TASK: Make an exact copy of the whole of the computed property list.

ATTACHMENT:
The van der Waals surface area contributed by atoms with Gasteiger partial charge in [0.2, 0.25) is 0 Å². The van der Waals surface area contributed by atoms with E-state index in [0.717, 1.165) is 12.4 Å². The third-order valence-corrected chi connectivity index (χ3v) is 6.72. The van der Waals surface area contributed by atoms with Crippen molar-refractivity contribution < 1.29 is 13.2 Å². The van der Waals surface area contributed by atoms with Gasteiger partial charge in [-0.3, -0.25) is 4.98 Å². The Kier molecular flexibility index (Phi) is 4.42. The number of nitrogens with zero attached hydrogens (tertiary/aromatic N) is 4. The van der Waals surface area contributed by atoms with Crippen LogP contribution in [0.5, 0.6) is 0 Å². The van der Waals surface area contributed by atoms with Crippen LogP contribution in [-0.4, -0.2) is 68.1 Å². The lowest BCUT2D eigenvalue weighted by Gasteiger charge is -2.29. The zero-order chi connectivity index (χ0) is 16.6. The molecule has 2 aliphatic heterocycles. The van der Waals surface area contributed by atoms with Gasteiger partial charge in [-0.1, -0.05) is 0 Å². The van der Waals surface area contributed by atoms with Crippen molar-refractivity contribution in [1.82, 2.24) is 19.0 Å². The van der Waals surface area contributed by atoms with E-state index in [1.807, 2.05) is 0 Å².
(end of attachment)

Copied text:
The van der Waals surface area contributed by atoms with Gasteiger partial charge in [0.2, 0.25) is 0 Å². The van der Waals surface area contributed by atoms with E-state index in [0.717, 1.165) is 12.4 Å². The third-order valence-corrected chi connectivity index (χ3v) is 6.72. The van der Waals surface area contributed by atoms with Crippen molar-refractivity contribution < 1.29 is 13.2 Å². The van der Waals surface area contributed by atoms with Gasteiger partial charge in [-0.3, -0.25) is 4.98 Å². The Kier molecular flexibility index (Phi) is 4.42. The number of nitrogens with zero attached hydrogens (tertiary/aromatic N) is 4. The van der Waals surface area contributed by atoms with Crippen LogP contribution in [0.5, 0.6) is 0 Å². The van der Waals surface area contributed by atoms with Crippen LogP contribution in [-0.4, -0.2) is 68.1 Å². The lowest BCUT2D eigenvalue weighted by Gasteiger charge is -2.29. The zero-order chi connectivity index (χ0) is 16.6. The molecule has 2 aliphatic heterocycles. The van der Waals surface area contributed by atoms with Gasteiger partial charge in [-0.1, -0.05) is 0 Å². The van der Waals surface area contributed by atoms with Crippen molar-refractivity contribution in [1.82, 2.24) is 19.0 Å². The van der Waals surface area contributed by atoms with E-state index in [1.807, 2.05) is 0 Å².